Make new friends, but keep the old. One is silver, and the other gold.
So says the iconic scout song I learned as a Brownie, too many years ago to count.
The sentiment is true. The past four years full-timing in The Epic Van has been a testament to this theme. We’ve driveway surfed from Washington to California to Kansas to New Orleans, looking up old newspaper colleagues scattered to the four winds. We’ve broken bread with relatives near and far. And we’ve camped with and made fabulous new friends on the fly in Idaho, Montana and California.
By Tom Nichols
Year four of our financial adventure gyrated around the wealth effect. Boosted by investment gains since we became nomads, we traveled on growth income while our original nest egg was preserved. What could be sweeter?
We were cruising with the stock market winds at our backs in 2018, lulled into complacency by the wealth effect. After almost four years of early retirement, we felt more financially secure and, therefore, more relaxed about spending. Why not splurge a little, say travel without The Epic Van, or indulge in a few more restaurant outings?
For the first time since our working days, we flew again for pleasure, first to Mexico with Nate for a New Year’s 2018 vacation, and then to Illinois for a family reunion in July.
It turned out we had travel expenses for good times and bad. During a planned Epic Van visit to South Carolina, we wound up helping my sister, Ronda, deal with a medical crisis. We paid for Nate to fly out and visit while we helped move Ronda and her husband, Ray, to an independent living complex. Judy’s mom also had medical issues, which caused us to cut short our volunteer commitment at Big Sur. It also meant rerouting our plane tickets for the Illinois reunion from California to Phoenix, which cost us dearly.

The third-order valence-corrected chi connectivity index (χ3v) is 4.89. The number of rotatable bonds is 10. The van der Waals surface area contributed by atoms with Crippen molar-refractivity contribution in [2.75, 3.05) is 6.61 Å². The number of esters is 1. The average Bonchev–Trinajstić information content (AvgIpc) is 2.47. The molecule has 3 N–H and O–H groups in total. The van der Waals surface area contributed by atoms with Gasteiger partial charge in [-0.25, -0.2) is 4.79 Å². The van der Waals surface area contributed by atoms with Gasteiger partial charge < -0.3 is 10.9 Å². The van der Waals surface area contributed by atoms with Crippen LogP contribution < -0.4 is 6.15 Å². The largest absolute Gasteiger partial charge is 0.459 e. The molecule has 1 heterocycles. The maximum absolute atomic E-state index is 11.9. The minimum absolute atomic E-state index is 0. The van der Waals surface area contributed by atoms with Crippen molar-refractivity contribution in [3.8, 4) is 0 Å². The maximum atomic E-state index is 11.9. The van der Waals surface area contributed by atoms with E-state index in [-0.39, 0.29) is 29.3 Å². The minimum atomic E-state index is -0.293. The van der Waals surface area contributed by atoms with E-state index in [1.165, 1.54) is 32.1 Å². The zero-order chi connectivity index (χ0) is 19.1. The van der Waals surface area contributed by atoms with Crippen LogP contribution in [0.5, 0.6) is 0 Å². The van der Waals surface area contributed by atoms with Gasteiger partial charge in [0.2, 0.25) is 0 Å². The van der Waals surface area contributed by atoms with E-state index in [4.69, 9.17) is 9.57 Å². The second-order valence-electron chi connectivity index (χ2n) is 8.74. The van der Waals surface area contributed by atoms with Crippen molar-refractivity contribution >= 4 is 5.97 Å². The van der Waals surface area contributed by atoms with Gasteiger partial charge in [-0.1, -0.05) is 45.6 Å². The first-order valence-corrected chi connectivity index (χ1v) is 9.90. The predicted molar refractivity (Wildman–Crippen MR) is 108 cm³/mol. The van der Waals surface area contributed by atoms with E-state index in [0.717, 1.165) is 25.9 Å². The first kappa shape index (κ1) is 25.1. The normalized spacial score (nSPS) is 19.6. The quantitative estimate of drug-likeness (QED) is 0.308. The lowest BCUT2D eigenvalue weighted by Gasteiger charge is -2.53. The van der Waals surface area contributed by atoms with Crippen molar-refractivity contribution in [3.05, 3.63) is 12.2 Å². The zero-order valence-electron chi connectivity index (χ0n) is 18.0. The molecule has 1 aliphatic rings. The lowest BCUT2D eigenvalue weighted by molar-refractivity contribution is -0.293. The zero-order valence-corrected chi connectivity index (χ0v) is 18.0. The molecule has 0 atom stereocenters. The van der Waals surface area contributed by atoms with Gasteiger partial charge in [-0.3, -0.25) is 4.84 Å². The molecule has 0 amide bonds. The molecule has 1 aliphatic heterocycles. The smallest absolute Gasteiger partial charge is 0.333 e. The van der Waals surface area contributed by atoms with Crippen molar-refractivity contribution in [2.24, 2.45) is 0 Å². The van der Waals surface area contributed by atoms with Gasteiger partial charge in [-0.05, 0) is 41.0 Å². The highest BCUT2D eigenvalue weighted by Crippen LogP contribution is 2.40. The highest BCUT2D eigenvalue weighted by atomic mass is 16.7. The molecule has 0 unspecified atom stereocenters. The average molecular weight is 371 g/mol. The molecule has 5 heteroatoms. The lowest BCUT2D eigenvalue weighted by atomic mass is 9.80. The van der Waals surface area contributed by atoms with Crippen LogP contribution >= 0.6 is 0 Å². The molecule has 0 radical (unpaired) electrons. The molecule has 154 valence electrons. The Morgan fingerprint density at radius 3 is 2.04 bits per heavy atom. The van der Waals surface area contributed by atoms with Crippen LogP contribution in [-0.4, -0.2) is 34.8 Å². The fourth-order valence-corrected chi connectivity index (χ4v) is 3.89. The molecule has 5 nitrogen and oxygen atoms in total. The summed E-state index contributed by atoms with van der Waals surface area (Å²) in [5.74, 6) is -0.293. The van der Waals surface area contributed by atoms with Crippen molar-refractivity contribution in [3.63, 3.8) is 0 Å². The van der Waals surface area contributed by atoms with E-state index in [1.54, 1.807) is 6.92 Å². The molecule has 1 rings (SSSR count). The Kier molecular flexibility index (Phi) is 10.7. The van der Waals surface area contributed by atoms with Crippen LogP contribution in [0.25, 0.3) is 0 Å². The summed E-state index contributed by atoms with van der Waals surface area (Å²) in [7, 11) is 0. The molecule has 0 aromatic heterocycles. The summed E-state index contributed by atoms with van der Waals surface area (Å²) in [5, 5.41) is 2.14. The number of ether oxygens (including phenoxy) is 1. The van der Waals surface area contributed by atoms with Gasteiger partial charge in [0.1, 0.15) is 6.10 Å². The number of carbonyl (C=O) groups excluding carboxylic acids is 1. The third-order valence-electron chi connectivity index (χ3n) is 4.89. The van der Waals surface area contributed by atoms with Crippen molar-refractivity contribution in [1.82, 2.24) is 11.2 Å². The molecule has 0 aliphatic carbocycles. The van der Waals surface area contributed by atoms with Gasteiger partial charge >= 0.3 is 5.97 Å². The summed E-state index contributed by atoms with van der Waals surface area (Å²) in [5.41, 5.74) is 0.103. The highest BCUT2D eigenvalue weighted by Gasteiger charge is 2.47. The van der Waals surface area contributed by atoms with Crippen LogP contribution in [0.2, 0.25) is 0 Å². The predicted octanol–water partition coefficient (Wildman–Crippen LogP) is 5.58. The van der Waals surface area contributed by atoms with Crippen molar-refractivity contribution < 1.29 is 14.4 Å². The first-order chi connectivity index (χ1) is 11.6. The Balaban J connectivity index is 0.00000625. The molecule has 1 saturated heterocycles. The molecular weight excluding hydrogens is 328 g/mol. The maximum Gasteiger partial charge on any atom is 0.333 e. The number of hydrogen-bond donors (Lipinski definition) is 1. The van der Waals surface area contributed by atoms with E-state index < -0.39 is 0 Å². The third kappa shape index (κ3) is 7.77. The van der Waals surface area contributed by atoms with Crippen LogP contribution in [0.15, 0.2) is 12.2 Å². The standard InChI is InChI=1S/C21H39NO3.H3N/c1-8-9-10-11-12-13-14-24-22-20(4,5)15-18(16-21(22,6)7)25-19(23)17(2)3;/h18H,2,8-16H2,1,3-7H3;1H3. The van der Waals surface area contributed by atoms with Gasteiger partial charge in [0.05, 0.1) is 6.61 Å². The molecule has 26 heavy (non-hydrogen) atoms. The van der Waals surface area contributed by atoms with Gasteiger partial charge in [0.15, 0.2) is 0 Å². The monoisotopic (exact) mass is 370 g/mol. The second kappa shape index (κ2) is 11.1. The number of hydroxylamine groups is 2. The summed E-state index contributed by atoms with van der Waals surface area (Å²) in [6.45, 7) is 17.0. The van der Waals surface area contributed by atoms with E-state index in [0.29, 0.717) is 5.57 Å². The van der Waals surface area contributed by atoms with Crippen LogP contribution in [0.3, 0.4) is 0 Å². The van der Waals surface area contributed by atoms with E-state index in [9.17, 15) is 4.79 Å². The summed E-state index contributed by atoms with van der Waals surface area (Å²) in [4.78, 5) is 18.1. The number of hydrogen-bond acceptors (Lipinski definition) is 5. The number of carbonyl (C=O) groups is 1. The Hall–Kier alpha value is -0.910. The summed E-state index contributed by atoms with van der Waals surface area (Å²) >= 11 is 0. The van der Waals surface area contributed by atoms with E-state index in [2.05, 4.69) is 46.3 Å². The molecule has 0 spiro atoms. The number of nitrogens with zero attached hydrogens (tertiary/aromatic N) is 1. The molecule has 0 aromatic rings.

We knew the mix of pleasure and emergency spending would break our original $60,000 a year budget or even blow our revised budget, which is $65,000 a year.
Bottom line: We spent $71,796 last year, which put us a bit above the median-income life we vowed to live in early retirement. For comparison, we spent $62,765 in 2015, $69,490 in 2016, and $66,024 in 2017.
As I have reported in each of the last four years, just about all our over-budget spending is on dining and entertainment. Record spending this year included plane tickets, hotel and car rentals, a handful of $150-plus meals and a few more hard-cover books.
Our monthly total skyrocketed to $1,130 a month. For comparison, we spent $550 a month in 2015, $740 a month in 2016, and $792 a month in 2017.
We budgeted $400 a month for dining and entertainment in our original budget, imagining we would be living and eating in remote campgrounds most of the time. But we’ve spent more days in towns visiting family and friends than expected, and when we do, we spend more money. When we do camp in remote spots for most of a month, we spend about $425 a month on dining and entertainment, only slightly above our initial $400 estimate.
Thankfully, just about every other spending category we set four years ago was more realistic.
The cost of operating The Epic Van (loan, fuel, vehicle and “house” repairs, insurance and license), was $1,695 a month in 2018. We budgeted $1,600 a month in our original $60,000 budget.
We will be spending more for RV insurance in 2019, up to about $200 a month in total, because of a speeding ticket issued on the way out of a lonely town in eastern Washington. If you travel backroads through hundreds of small towns each year, it will probably happen to you. We won’t be out of the penalty box for higher insurance rates until 2020.